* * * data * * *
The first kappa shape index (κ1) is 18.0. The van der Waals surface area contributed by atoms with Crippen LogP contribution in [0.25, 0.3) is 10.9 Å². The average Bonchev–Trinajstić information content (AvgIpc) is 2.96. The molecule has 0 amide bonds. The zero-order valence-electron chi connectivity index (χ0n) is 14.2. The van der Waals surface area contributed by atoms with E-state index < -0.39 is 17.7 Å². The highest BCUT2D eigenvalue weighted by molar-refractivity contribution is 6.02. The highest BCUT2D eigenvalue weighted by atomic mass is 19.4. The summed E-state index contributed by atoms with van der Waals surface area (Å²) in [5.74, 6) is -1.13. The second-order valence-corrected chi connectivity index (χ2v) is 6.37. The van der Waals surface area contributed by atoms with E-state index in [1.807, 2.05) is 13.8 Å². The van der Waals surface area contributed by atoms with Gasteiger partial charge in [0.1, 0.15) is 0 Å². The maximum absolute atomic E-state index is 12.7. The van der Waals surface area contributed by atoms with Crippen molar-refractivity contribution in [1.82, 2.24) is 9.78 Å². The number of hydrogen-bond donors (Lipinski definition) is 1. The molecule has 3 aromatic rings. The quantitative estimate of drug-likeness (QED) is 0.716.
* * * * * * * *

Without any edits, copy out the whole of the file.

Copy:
The first kappa shape index (κ1) is 18.0. The van der Waals surface area contributed by atoms with Crippen LogP contribution in [0.25, 0.3) is 10.9 Å². The average Bonchev–Trinajstić information content (AvgIpc) is 2.96. The molecule has 0 amide bonds. The zero-order valence-electron chi connectivity index (χ0n) is 14.2. The van der Waals surface area contributed by atoms with E-state index < -0.39 is 17.7 Å². The highest BCUT2D eigenvalue weighted by molar-refractivity contribution is 6.02. The highest BCUT2D eigenvalue weighted by atomic mass is 19.4. The summed E-state index contributed by atoms with van der Waals surface area (Å²) in [5.74, 6) is -1.13. The second-order valence-corrected chi connectivity index (χ2v) is 6.37. The van der Waals surface area contributed by atoms with E-state index in [1.807, 2.05) is 13.8 Å². The van der Waals surface area contributed by atoms with Gasteiger partial charge in [0.1, 0.15) is 0 Å². The maximum absolute atomic E-state index is 12.7. The van der Waals surface area contributed by atoms with Crippen molar-refractivity contribution in [1.82, 2.24) is 9.78 Å². The number of hydrogen-bond donors (Lipinski definition) is 1. The molecule has 3 aromatic rings. The quantitative estimate of drug-likeness (QED) is 0.716.